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Hoffmann, R. A wiki for the life sciences where authorship matters. Nature Genetics (2008)

Activation of phosphatidylinositol 3-kinase and c-Jun-N-terminal kinase cascades enhances NF-kappaB-dependent gene transcription in BCG- stimulated macrophages through promotion of p65/ p300 binding.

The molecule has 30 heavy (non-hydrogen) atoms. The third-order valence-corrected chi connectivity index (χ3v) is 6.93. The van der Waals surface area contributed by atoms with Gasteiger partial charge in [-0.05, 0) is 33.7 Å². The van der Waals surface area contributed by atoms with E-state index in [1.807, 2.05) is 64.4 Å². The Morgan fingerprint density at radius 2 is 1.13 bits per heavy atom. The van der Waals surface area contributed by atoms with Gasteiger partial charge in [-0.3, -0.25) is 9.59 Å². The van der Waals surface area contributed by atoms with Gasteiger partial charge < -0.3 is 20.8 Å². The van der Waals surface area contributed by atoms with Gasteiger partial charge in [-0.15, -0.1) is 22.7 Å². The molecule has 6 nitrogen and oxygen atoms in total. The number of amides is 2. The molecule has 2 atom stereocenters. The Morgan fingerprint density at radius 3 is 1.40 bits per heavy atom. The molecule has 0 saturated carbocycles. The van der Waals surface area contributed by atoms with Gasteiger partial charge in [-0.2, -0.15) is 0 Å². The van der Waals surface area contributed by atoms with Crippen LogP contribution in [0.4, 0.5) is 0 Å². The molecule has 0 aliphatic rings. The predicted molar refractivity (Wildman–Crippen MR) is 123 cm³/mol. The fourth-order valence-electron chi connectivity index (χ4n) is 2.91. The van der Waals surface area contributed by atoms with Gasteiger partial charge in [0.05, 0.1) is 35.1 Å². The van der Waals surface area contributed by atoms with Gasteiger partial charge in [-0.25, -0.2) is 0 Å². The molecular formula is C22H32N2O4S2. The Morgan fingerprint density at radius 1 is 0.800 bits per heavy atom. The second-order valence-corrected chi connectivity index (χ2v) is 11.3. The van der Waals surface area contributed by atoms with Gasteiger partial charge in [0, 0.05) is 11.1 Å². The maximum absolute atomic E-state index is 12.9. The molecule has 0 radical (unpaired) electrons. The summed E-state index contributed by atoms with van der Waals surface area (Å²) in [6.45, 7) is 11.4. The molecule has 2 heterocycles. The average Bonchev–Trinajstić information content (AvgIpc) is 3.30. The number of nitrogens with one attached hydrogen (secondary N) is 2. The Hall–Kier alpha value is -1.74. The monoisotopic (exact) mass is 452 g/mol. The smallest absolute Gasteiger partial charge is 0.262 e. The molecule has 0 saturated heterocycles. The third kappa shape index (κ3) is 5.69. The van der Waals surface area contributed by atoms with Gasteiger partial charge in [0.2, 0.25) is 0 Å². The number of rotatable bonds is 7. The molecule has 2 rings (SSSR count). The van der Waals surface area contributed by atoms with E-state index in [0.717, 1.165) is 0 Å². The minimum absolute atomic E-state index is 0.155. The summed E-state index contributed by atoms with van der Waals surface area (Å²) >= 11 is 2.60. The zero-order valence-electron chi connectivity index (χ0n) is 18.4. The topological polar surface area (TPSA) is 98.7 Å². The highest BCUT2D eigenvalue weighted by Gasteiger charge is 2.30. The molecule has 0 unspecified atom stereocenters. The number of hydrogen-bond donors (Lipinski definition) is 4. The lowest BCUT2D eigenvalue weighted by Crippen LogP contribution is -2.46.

The proinflammatory response of infected macrophages is an important early host defense mechanism against mycobacterial infection. Mycobacteria have been demonstrated to induce proinflammatory gene transcription through the Toll-like receptors, (TLR)2 and TLR 4, which initiate signaling cascades leading to nuclear factor (NF)-kappaB activation. The main transduction pathway responsible for NF-kappaB activation has been established and involves the MyD88, interleukin-1 receptor-associated kinase, tumor necrosis factor receptor-associated factor-6, NF-kappaB-inducing kinase, and inhibitor of kappaB kinase complex. The role of other kinase cascades triggered by mycobacteria in the NF-kappaB activation is less clear. We herein examine the role of the mitogen-activated protein kinases (MAPKs) and phosphatidylinositol 3-kinase (PI-3K) cascades in the expression of the bacillus Calmette-Guerin (BCG) mycobacteria- induced NF-kappaB-dependent genes, macrophage-inflammatory protein-2 (MIP-2) and inducible nitric oxide (NO) synthase. Specific pharmacological inhibition of the PI-3K, c-jun-N-terminal kinase (JNK), and to a smaller extent, p38 MAPK but not extracellular- regulated kinase ( ERK), suppressed NF-kappaB-dependent reporter gene transcription and MIP-2 and NO secretion in BCG-induced RAW264.7 macrophages. A similar effect was obtained following molecular inhibition of JNK via JNK-interacting protein-1 overexpression. In addition, a kinase-dead mutant of MEK kinase-1, the up-stream regulator of JNK, also proved to be a potent inhibitor of NF-kappaB-reporter activity. The effect of inhibitors was mediated by the down-regulation of NF-kappaB transcription activity and without effecting its nuclear translocation. These data suggest an indirect mechanism of the NF-kappaB regulation by these kinases, probably through p65 phosphorylation and improved binding to the p300 transcription coactivator. The data obtained demonstrate that PI-3K, JNK, and p38 MAPK activation by mycobacteria enhance NF-kappaB-driven gene expression contributing to the proinflammatory macrophage response.[1]


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